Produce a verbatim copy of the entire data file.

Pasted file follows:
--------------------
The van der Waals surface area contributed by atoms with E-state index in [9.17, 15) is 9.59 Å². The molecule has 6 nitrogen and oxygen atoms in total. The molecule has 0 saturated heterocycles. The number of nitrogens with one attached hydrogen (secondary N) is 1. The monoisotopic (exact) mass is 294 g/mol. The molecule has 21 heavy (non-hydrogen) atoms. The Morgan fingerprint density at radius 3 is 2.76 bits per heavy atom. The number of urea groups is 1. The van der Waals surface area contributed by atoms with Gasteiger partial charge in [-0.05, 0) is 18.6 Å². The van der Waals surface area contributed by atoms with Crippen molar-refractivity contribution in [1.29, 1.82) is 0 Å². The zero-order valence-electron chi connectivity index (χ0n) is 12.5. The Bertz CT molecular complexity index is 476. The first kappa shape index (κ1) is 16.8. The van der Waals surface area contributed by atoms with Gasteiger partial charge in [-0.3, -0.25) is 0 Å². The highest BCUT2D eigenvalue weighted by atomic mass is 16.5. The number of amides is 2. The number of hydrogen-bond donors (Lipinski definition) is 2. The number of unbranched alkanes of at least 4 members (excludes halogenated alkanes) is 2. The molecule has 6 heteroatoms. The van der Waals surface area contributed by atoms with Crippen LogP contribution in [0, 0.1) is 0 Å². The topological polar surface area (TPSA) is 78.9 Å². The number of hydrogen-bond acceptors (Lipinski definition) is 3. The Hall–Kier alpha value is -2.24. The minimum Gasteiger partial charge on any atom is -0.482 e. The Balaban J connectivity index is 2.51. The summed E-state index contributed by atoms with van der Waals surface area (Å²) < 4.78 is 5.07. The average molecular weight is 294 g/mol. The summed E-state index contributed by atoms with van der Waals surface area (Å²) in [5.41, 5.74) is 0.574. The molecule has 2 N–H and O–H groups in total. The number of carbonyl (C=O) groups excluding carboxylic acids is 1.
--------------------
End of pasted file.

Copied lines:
The van der Waals surface area contributed by atoms with E-state index in [9.17, 15) is 9.59 Å². The molecule has 6 nitrogen and oxygen atoms in total. The molecule has 0 saturated heterocycles. The number of nitrogens with one attached hydrogen (secondary N) is 1. The monoisotopic (exact) mass is 294 g/mol. The molecule has 21 heavy (non-hydrogen) atoms. The Morgan fingerprint density at radius 3 is 2.76 bits per heavy atom. The number of urea groups is 1. The van der Waals surface area contributed by atoms with Gasteiger partial charge in [-0.05, 0) is 18.6 Å². The van der Waals surface area contributed by atoms with Crippen molar-refractivity contribution in [1.29, 1.82) is 0 Å². The zero-order valence-electron chi connectivity index (χ0n) is 12.5. The Bertz CT molecular complexity index is 476. The first kappa shape index (κ1) is 16.8. The van der Waals surface area contributed by atoms with Gasteiger partial charge in [-0.3, -0.25) is 0 Å². The highest BCUT2D eigenvalue weighted by atomic mass is 16.5. The number of amides is 2. The number of hydrogen-bond donors (Lipinski definition) is 2. The number of unbranched alkanes of at least 4 members (excludes halogenated alkanes) is 2. The molecule has 6 heteroatoms. The van der Waals surface area contributed by atoms with Crippen LogP contribution in [0, 0.1) is 0 Å². The topological polar surface area (TPSA) is 78.9 Å². The number of hydrogen-bond acceptors (Lipinski definition) is 3. The Hall–Kier alpha value is -2.24. The minimum Gasteiger partial charge on any atom is -0.482 e. The Balaban J connectivity index is 2.51. The summed E-state index contributed by atoms with van der Waals surface area (Å²) < 4.78 is 5.07. The average molecular weight is 294 g/mol. The summed E-state index contributed by atoms with van der Waals surface area (Å²) in [5.41, 5.74) is 0.574. The molecule has 2 N–H and O–H groups in total. The number of carbonyl (C=O) groups excluding carboxylic acids is 1.